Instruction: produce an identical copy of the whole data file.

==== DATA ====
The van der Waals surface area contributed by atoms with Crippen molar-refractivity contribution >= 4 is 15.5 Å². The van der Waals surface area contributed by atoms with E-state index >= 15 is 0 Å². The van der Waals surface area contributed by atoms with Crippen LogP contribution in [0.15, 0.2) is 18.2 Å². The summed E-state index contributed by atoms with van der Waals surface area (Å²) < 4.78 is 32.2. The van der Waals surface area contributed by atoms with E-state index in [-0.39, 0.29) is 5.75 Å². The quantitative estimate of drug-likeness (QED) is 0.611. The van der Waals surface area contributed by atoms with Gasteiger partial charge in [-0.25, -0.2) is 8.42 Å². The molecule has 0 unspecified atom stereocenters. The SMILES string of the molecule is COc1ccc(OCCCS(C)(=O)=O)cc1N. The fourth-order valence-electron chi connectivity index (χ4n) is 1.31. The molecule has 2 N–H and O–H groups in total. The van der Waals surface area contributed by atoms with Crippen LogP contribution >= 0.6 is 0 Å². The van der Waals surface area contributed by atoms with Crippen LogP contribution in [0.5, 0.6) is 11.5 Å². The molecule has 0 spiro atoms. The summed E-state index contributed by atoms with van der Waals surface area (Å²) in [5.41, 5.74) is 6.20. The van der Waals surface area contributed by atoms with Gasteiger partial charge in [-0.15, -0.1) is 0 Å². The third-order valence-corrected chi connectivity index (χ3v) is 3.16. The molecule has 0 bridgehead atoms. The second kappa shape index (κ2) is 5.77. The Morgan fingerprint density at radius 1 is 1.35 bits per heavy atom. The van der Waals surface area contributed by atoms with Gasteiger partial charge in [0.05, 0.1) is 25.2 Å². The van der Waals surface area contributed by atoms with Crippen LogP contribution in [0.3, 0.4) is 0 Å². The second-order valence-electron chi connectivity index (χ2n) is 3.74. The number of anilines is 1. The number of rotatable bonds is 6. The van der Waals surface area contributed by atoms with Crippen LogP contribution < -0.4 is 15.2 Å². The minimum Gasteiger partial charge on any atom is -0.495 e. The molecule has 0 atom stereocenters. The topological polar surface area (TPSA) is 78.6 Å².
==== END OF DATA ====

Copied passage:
The van der Waals surface area contributed by atoms with Crippen molar-refractivity contribution >= 4 is 15.5 Å². The van der Waals surface area contributed by atoms with E-state index >= 15 is 0 Å². The van der Waals surface area contributed by atoms with Crippen LogP contribution in [0.15, 0.2) is 18.2 Å². The summed E-state index contributed by atoms with van der Waals surface area (Å²) < 4.78 is 32.2. The van der Waals surface area contributed by atoms with E-state index in [-0.39, 0.29) is 5.75 Å². The quantitative estimate of drug-likeness (QED) is 0.611. The van der Waals surface area contributed by atoms with Gasteiger partial charge in [-0.25, -0.2) is 8.42 Å². The molecule has 0 unspecified atom stereocenters. The SMILES string of the molecule is COc1ccc(OCCCS(C)(=O)=O)cc1N. The fourth-order valence-electron chi connectivity index (χ4n) is 1.31. The molecule has 2 N–H and O–H groups in total. The van der Waals surface area contributed by atoms with Crippen LogP contribution >= 0.6 is 0 Å². The van der Waals surface area contributed by atoms with Crippen LogP contribution in [0.5, 0.6) is 11.5 Å². The molecule has 0 spiro atoms. The summed E-state index contributed by atoms with van der Waals surface area (Å²) in [5.41, 5.74) is 6.20. The van der Waals surface area contributed by atoms with Gasteiger partial charge in [-0.15, -0.1) is 0 Å². The third-order valence-corrected chi connectivity index (χ3v) is 3.16. The molecule has 0 bridgehead atoms. The second kappa shape index (κ2) is 5.77. The Morgan fingerprint density at radius 1 is 1.35 bits per heavy atom. The van der Waals surface area contributed by atoms with Gasteiger partial charge in [0.05, 0.1) is 25.2 Å². The van der Waals surface area contributed by atoms with Crippen LogP contribution in [0.3, 0.4) is 0 Å². The second-order valence-electron chi connectivity index (χ2n) is 3.74. The number of anilines is 1. The number of rotatable bonds is 6. The van der Waals surface area contributed by atoms with Crippen LogP contribution < -0.4 is 15.2 Å². The minimum Gasteiger partial charge on any atom is -0.495 e. The molecule has 0 atom stereocenters. The topological polar surface area (TPSA) is 78.6 Å².